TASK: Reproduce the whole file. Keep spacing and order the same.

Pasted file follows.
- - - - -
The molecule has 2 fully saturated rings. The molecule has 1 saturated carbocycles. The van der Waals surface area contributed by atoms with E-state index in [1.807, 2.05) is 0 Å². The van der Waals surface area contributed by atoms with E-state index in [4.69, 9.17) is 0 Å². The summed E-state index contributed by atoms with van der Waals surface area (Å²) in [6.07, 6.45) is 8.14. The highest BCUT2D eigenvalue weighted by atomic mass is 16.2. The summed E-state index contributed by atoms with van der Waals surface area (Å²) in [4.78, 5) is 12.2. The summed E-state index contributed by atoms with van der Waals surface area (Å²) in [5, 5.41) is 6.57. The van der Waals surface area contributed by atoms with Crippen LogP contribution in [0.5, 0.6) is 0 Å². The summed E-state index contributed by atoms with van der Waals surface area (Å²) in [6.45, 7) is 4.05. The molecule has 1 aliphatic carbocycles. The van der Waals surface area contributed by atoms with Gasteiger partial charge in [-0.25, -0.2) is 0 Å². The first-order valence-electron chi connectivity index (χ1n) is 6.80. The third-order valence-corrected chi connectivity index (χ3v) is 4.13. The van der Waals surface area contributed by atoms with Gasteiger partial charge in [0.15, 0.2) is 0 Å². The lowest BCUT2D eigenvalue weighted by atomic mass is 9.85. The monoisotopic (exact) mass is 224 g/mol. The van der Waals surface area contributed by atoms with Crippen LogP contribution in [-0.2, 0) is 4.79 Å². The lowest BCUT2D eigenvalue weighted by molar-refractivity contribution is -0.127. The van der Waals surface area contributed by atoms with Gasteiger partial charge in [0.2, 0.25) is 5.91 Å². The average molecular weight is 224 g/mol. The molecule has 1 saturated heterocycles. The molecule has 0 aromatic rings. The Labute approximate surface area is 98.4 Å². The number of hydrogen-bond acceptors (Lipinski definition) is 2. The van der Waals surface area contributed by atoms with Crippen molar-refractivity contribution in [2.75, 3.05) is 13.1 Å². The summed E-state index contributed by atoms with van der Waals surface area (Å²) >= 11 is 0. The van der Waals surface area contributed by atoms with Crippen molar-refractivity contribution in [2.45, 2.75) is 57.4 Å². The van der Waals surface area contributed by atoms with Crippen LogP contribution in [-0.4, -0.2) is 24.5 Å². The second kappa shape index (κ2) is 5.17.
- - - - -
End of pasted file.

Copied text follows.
The molecule has 2 fully saturated rings. The molecule has 1 saturated carbocycles. The van der Waals surface area contributed by atoms with E-state index in [1.807, 2.05) is 0 Å². The van der Waals surface area contributed by atoms with E-state index in [4.69, 9.17) is 0 Å². The summed E-state index contributed by atoms with van der Waals surface area (Å²) in [6.07, 6.45) is 8.14. The highest BCUT2D eigenvalue weighted by atomic mass is 16.2. The summed E-state index contributed by atoms with van der Waals surface area (Å²) in [4.78, 5) is 12.2. The summed E-state index contributed by atoms with van der Waals surface area (Å²) in [5, 5.41) is 6.57. The van der Waals surface area contributed by atoms with Crippen LogP contribution in [0.5, 0.6) is 0 Å². The summed E-state index contributed by atoms with van der Waals surface area (Å²) in [6.45, 7) is 4.05. The molecule has 1 aliphatic carbocycles. The van der Waals surface area contributed by atoms with Gasteiger partial charge in [-0.25, -0.2) is 0 Å². The first-order valence-electron chi connectivity index (χ1n) is 6.80. The third-order valence-corrected chi connectivity index (χ3v) is 4.13. The van der Waals surface area contributed by atoms with Gasteiger partial charge in [0.15, 0.2) is 0 Å². The lowest BCUT2D eigenvalue weighted by atomic mass is 9.85. The monoisotopic (exact) mass is 224 g/mol. The van der Waals surface area contributed by atoms with Crippen LogP contribution in [-0.2, 0) is 4.79 Å². The lowest BCUT2D eigenvalue weighted by molar-refractivity contribution is -0.127. The van der Waals surface area contributed by atoms with Gasteiger partial charge in [0.2, 0.25) is 5.91 Å². The average molecular weight is 224 g/mol. The molecule has 1 saturated heterocycles. The molecule has 0 aromatic rings. The Labute approximate surface area is 98.4 Å². The number of hydrogen-bond acceptors (Lipinski definition) is 2. The van der Waals surface area contributed by atoms with Crippen molar-refractivity contribution in [2.75, 3.05) is 13.1 Å². The summed E-state index contributed by atoms with van der Waals surface area (Å²) >= 11 is 0. The van der Waals surface area contributed by atoms with Crippen molar-refractivity contribution in [2.45, 2.75) is 57.4 Å². The van der Waals surface area contributed by atoms with Crippen LogP contribution in [-0.4, -0.2) is 24.5 Å². The second kappa shape index (κ2) is 5.17.